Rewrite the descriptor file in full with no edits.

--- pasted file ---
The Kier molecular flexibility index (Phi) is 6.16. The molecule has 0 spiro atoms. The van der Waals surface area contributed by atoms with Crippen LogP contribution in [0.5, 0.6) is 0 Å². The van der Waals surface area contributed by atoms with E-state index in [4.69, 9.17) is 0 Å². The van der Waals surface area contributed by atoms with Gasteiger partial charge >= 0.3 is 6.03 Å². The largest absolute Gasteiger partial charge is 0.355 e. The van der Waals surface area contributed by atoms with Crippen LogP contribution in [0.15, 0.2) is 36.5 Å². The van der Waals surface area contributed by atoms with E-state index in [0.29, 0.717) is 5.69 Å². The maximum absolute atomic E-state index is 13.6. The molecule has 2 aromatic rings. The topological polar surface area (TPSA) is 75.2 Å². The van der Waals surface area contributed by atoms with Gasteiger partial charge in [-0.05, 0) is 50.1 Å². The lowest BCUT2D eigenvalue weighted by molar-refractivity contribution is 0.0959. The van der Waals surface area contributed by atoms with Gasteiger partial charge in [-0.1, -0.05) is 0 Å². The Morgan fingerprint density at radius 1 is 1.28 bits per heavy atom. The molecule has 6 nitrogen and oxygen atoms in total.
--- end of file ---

The Kier molecular flexibility index (Phi) is 6.16. The molecule has 0 spiro atoms. The van der Waals surface area contributed by atoms with Crippen LogP contribution in [0.5, 0.6) is 0 Å². The van der Waals surface area contributed by atoms with E-state index in [4.69, 9.17) is 0 Å². The van der Waals surface area contributed by atoms with Gasteiger partial charge >= 0.3 is 6.03 Å². The largest absolute Gasteiger partial charge is 0.355 e. The van der Waals surface area contributed by atoms with Crippen LogP contribution in [0.15, 0.2) is 36.5 Å². The van der Waals surface area contributed by atoms with E-state index in [0.29, 0.717) is 5.69 Å². The maximum absolute atomic E-state index is 13.6. The molecule has 2 aromatic rings. The topological polar surface area (TPSA) is 75.2 Å². The van der Waals surface area contributed by atoms with Gasteiger partial charge in [-0.05, 0) is 50.1 Å². The lowest BCUT2D eigenvalue weighted by molar-refractivity contribution is 0.0959. The van der Waals surface area contributed by atoms with Gasteiger partial charge in [-0.1, -0.05) is 0 Å². The Morgan fingerprint density at radius 1 is 1.28 bits per heavy atom. The molecule has 6 nitrogen and oxygen atoms in total.